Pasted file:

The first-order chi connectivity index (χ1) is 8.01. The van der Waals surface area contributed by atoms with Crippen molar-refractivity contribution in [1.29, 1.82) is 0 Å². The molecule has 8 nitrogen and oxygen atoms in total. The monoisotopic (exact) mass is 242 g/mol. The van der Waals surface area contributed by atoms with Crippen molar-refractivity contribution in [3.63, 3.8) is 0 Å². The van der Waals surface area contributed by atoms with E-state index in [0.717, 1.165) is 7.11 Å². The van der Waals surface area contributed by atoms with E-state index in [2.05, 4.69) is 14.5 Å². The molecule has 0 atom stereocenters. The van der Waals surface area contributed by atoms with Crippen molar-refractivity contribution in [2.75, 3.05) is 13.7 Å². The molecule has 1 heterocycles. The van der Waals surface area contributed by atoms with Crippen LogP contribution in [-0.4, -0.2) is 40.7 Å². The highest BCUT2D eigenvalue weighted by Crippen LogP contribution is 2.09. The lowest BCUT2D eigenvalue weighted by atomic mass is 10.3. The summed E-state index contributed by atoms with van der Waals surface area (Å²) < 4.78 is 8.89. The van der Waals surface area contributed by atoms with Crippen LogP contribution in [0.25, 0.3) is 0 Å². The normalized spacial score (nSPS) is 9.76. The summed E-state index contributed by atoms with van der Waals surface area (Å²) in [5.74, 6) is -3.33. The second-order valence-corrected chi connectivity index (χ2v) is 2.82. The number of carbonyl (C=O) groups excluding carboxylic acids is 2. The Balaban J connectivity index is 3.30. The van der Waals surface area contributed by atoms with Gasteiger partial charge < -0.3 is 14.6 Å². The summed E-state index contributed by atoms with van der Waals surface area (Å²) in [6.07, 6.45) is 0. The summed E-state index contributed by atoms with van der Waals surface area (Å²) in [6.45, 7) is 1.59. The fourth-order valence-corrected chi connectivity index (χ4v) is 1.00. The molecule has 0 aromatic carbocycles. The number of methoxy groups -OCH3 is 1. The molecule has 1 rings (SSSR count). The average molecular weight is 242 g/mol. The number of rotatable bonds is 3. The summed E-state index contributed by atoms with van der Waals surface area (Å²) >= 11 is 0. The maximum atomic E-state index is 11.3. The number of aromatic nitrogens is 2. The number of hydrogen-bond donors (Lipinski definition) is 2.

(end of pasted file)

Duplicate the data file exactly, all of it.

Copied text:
The first-order chi connectivity index (χ1) is 8.01. The van der Waals surface area contributed by atoms with Crippen molar-refractivity contribution in [1.29, 1.82) is 0 Å². The molecule has 8 nitrogen and oxygen atoms in total. The monoisotopic (exact) mass is 242 g/mol. The van der Waals surface area contributed by atoms with Crippen molar-refractivity contribution in [3.63, 3.8) is 0 Å². The van der Waals surface area contributed by atoms with E-state index in [0.717, 1.165) is 7.11 Å². The van der Waals surface area contributed by atoms with E-state index in [2.05, 4.69) is 14.5 Å². The molecule has 0 atom stereocenters. The van der Waals surface area contributed by atoms with Crippen molar-refractivity contribution in [2.75, 3.05) is 13.7 Å². The molecule has 1 heterocycles. The van der Waals surface area contributed by atoms with Crippen LogP contribution in [-0.4, -0.2) is 40.7 Å². The highest BCUT2D eigenvalue weighted by Crippen LogP contribution is 2.09. The lowest BCUT2D eigenvalue weighted by atomic mass is 10.3. The summed E-state index contributed by atoms with van der Waals surface area (Å²) < 4.78 is 8.89. The van der Waals surface area contributed by atoms with Crippen LogP contribution in [0.25, 0.3) is 0 Å². The normalized spacial score (nSPS) is 9.76. The summed E-state index contributed by atoms with van der Waals surface area (Å²) in [5.74, 6) is -3.33. The second-order valence-corrected chi connectivity index (χ2v) is 2.82. The number of carbonyl (C=O) groups excluding carboxylic acids is 2. The Balaban J connectivity index is 3.30. The van der Waals surface area contributed by atoms with Gasteiger partial charge < -0.3 is 14.6 Å². The summed E-state index contributed by atoms with van der Waals surface area (Å²) in [6.07, 6.45) is 0. The summed E-state index contributed by atoms with van der Waals surface area (Å²) in [6.45, 7) is 1.59. The fourth-order valence-corrected chi connectivity index (χ4v) is 1.00. The molecule has 0 aromatic carbocycles. The number of methoxy groups -OCH3 is 1. The molecule has 1 rings (SSSR count). The average molecular weight is 242 g/mol. The number of rotatable bonds is 3. The summed E-state index contributed by atoms with van der Waals surface area (Å²) >= 11 is 0. The maximum atomic E-state index is 11.3. The number of aromatic nitrogens is 2. The number of hydrogen-bond donors (Lipinski definition) is 2.